Norton Camera

The Norton Camera, taking a bow.

This is what I hate. It really bugs me when you click on something thinking you’ll get information about it but instead the person goes on and on about something completely unrelated. [Just wait for it, ok? I’m getting there.] Today, I’m working on updating my Norton Camera review, which I originally wrote nearly 20 years ago. SO FUN to re-read this crap! At the same time, I’m refiling my negative pages – going alphabetical by camera. It’s a bit flabbergasting just how much film I’ve shot and just how many negatives I have to file. So, it’s January 31st at 3 o’clock. Bob & I go without alcohol during the month of January. We’ve been doing this for years. Today, we’ve decided to break our vows 9 hours early. We sat down to toast our month of cleanliness. And I begin telling him about my negative filing. He says, “You have a lot of negatives. You gotta start lookin’ at the positives.” And we laugh and laugh…. So here is the original review word-for-word, but with updated images. And then some.

The story behind my ownership of this Norton camera is kinda funny. I found a box of junk store cameras while previewing an auction. I don’t usually take in auctions, but…you know. Anyway, in the box were a few interesting cameras and a few not so interesting cameras. At the very bottom was the Norton Camera. I’d never seen one before! I ended up getting the box of cameras for $25, simply because I wanted that little bastard!

The Norton Camera takes Univex #00 size film. I quickly found that the spool of the 828 film purchased from Film For Classics doesn’t fit inside the camera. There was a take up spool inside the camera already, but no extra spools were available. While I stewed over different ways I could make the film fit, I put the camera on the back burner. During that time I saw two or three cameras that matched this one at the annual camera show in Puyallup, Washington. The dealers wanted $35 and up for them. My limit on a single junk store camera is $8.

One day we were out shopping for a claw foot bathtub. Found one at a junk store in Brady, Washington. While poking around the junk store, I found a camera that looked just like the Norton Camera. My excitement mounted. My heart began to beat faster. There was a chunk of Bakelite missing from the front of the camera that made it useless for picture taking. There was no price tag on it. Now, there is a strategy in junk store camera shopping. One doesn’t want to look too eager. Also, you don’t want to appear as though you actually know what it is you’re looking at. I mean, I assume my look-at-this-silly-little-thing mode. It’s plastic…you can’t even get the film for it anymore…how much could something like this possibly cost anyway? Then too, you have to factor in that I’m still in denial that I collect these things. Plus I don’t need two of the same camera. Okay, enough. I was thinking that if this camera had a #00 reel inside (and was within my price range), I could load the 828 film I already had onto it and put it in my Norton Camera. The camera had a little tab on the side that read, “press here to open” and, like all good camera fanatics, I pressed. The camera burst into smithereens! In my hands were eighteen pieces of Bakelite where there used to be just one. I immediately glanced sideways at the shop owner. He was involved in a conversation about Noritake china and hadn’t noticed a thing. I could cram all the pieces back on the shelf and move on…but I didn’t want to dent my karma…and I am a relatively honest person. So, I brought all the pieces up to the counter, intending to insist that I pay for my mistake, but also intending to point out that the camera was broken before I even touched it. I waited for the shop owner to finish his discussion. As I handed him the pieces and said how sorry I was, I saw the reel. It was the very reel I needed. He accepted the pieces. He told me I didn’t have to pay for it. “It was a $35 camera until some guy broke the front off it.” He threw all the pieces in the garbage. Damn! Now, if I asked him for the reel, he’d think I’d broken the camera on purpose. Hmmm…I walked around the store. As we were loading the claw foot tub (which no longer mattered to me), I mentioned that I might be able to use the reel from the camera he’d thrown away. Bless his little heart, he took the pieces out of the garbage and gave them to me.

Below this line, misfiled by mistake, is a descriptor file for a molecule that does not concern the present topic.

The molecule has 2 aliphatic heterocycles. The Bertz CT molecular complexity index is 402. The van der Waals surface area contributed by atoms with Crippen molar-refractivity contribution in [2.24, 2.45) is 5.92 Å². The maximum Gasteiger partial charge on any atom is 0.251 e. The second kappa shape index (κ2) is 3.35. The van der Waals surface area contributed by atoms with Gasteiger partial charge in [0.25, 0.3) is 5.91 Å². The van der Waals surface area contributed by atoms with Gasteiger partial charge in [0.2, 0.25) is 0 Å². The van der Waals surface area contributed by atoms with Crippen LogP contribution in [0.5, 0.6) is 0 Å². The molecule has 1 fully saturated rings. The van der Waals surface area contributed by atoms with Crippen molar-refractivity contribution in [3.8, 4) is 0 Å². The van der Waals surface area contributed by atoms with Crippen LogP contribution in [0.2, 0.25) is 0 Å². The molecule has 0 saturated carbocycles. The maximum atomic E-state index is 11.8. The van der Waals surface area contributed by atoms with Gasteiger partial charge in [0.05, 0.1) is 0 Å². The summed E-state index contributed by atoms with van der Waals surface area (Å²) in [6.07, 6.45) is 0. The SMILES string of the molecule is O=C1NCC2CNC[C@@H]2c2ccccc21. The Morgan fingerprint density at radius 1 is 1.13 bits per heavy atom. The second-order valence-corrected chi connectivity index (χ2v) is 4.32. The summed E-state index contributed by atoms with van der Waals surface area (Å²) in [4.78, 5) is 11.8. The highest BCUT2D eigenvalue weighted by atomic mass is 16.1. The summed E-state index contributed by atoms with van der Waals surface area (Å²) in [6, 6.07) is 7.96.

The reel worked. But the camera is slightly different from mine. It is a full 1/2″ shorter. Its a Univex Model A. It has information written on every millimeter of its body. “Univex Camera Corporation, New York, NY.” “Use Univex No. 00 film rolls only” ” equipped with special Univex synchromatic speedlens” Stuff like that. Shutter works. Camera’s busted.

As far as the Norton goes though; I think I left too much paper on the film reel. It jammed up. I had to open the back after every exposure (inside a changing bag, of course) and wind the film by hand. This meant that I never could tell whether the counter was in the right spot.

Anyway, the camera is 3 1/2″ wide and 1 7/8″ tall. part of the viewfinder folds down. The shutter releases on the way up and on the way down. It says it was manufactured in Lock Port, NY.


Just thought this photo of the shutter might help someone one day. Ever the helpful one.

5 Responses

  1. way cool! I just got a Norton Camera for my collection. I haven’t opened it yet to see if the reels are there. Thanks for your story.

  2. I have to say, this is probably the Edsel of cameras. If this monstrously ugly little beast doesn’t win for the ugliest camera, I don’t know what would!
    I love the angles, and the utilitarian “fuck it!” vibe I get from seeing it.
    This is a fantastic site!
    Thank you so much.

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